Think pink. You know, pink Cadillacs. Pink flamingos. Pink carnations. Pink grapefruit. Pink lipstick. Some people even claim to have seen pink elephants. But whoever heard of pink dolphins? We have. In fact, we’ve been on the river with them.
There we were, halfway up the Amazon River, near the town of Santarem. This was where we found the remarkable Sucupira tree, what some people call Brazilian Walnut. We had heard that in many ways it’s even better than Ipe, the national tree of Brazil.
But before we found the rare Sucupira, we came upon a sight even more rare: the Amazon pink river dolphin. Locals call it the boto. In a long-standing traditional myth, the male pink dolphin turns himself into a handsome young man at night. Then he slips into riverside villages, seduces beautiful women, and returns to the river, where he turns back into a dolphin. All in all, we had a great trip up the river. We found a genuinely exotic wood. And a genuinely erotic myth.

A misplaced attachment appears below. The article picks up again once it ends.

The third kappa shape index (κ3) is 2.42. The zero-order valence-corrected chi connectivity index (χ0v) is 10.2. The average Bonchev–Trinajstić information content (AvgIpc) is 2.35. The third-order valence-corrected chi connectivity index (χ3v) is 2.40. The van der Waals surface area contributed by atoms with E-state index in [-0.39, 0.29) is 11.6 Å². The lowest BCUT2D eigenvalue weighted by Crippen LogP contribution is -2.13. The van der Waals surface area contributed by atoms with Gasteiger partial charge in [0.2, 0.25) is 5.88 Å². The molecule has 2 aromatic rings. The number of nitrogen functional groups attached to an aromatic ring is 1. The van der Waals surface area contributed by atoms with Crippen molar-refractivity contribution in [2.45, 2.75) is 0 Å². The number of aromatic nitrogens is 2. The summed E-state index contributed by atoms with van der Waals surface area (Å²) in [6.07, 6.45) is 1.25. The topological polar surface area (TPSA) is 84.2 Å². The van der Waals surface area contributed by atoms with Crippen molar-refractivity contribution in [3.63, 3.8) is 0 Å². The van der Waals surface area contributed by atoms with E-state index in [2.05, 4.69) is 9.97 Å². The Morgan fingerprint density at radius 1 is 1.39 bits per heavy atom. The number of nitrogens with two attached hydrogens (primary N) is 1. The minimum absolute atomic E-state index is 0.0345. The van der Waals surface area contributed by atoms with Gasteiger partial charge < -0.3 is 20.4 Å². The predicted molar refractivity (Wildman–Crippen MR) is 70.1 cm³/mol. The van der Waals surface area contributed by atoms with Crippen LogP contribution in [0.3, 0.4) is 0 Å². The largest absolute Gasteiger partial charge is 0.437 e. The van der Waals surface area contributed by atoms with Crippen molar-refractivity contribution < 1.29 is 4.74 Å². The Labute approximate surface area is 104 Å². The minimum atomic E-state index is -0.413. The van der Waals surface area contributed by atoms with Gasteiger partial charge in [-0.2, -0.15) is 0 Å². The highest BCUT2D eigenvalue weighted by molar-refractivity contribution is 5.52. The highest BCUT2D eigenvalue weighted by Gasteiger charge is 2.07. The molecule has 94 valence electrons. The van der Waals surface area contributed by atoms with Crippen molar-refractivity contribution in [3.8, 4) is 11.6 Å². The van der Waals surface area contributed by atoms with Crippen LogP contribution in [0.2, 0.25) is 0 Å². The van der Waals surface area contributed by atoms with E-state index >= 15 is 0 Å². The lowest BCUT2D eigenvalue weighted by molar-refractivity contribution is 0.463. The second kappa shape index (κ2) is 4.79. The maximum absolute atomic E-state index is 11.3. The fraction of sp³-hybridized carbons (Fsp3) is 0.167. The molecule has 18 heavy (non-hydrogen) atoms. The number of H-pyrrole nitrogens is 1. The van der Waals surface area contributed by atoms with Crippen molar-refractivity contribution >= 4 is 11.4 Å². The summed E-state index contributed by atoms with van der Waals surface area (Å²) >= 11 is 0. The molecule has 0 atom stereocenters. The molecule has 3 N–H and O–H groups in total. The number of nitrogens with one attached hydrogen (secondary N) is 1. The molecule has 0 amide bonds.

SUCUPIRA (also called Brazilian Walnut) is our substitute for Ipe. Like Ipe, it is very durable and quite stable. But it is more consistent in color with a stronger grain texture. And it does not create Ipe’s toxic dust that often causes allergic reactions. Sucupira’s heartwood is a medium/dark brown to reddish brown. As a rule, Sucupira does not change color over time. This is a beautiful, unique wood not easily found in the United States.